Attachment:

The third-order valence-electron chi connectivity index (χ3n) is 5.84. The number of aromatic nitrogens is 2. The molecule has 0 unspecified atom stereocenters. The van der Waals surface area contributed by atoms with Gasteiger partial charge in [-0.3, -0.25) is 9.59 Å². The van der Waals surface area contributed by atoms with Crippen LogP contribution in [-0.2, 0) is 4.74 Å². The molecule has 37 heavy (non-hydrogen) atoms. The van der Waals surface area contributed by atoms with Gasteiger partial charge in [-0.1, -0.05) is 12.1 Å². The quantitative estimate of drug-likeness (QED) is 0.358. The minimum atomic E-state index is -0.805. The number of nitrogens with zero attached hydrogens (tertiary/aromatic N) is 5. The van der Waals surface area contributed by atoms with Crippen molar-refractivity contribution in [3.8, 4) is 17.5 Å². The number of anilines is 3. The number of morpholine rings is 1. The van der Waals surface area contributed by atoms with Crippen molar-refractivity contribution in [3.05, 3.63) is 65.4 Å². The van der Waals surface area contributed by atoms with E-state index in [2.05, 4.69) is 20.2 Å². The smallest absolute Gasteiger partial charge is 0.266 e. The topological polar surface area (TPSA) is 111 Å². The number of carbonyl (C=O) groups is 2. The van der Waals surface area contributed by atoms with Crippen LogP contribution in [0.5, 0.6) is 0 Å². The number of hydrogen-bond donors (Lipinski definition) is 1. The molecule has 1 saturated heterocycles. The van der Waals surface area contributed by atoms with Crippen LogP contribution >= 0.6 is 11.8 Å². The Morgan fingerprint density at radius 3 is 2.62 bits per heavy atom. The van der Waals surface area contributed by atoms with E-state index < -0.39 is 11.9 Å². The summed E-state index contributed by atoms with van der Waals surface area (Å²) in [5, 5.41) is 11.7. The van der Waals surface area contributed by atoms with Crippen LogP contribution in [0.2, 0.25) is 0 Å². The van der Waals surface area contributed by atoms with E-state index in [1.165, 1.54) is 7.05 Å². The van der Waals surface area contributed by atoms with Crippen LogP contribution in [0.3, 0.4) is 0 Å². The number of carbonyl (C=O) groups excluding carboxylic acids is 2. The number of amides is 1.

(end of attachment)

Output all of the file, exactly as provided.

The third-order valence-electron chi connectivity index (χ3n) is 5.84. The number of aromatic nitrogens is 2. The molecule has 0 unspecified atom stereocenters. The van der Waals surface area contributed by atoms with Gasteiger partial charge in [-0.3, -0.25) is 9.59 Å². The van der Waals surface area contributed by atoms with Crippen LogP contribution in [-0.2, 0) is 4.74 Å². The molecule has 37 heavy (non-hydrogen) atoms. The van der Waals surface area contributed by atoms with Gasteiger partial charge in [-0.1, -0.05) is 12.1 Å². The quantitative estimate of drug-likeness (QED) is 0.358. The minimum atomic E-state index is -0.805. The number of nitrogens with zero attached hydrogens (tertiary/aromatic N) is 5. The van der Waals surface area contributed by atoms with Crippen molar-refractivity contribution in [3.8, 4) is 17.5 Å². The number of anilines is 3. The number of morpholine rings is 1. The van der Waals surface area contributed by atoms with Crippen molar-refractivity contribution in [3.05, 3.63) is 65.4 Å². The van der Waals surface area contributed by atoms with E-state index in [2.05, 4.69) is 20.2 Å². The smallest absolute Gasteiger partial charge is 0.266 e. The topological polar surface area (TPSA) is 111 Å². The number of carbonyl (C=O) groups is 2. The van der Waals surface area contributed by atoms with Crippen LogP contribution in [0.5, 0.6) is 0 Å². The number of hydrogen-bond donors (Lipinski definition) is 1. The molecule has 1 saturated heterocycles. The van der Waals surface area contributed by atoms with Crippen LogP contribution >= 0.6 is 11.8 Å². The Morgan fingerprint density at radius 3 is 2.62 bits per heavy atom. The van der Waals surface area contributed by atoms with E-state index < -0.39 is 11.9 Å². The summed E-state index contributed by atoms with van der Waals surface area (Å²) in [5, 5.41) is 11.7. The van der Waals surface area contributed by atoms with Crippen LogP contribution in [0.2, 0.25) is 0 Å². The van der Waals surface area contributed by atoms with E-state index in [1.165, 1.54) is 7.05 Å². The van der Waals surface area contributed by atoms with Crippen LogP contribution in [0.3, 0.4) is 0 Å². The number of carbonyl (C=O) groups excluding carboxylic acids is 2. The number of amides is 1.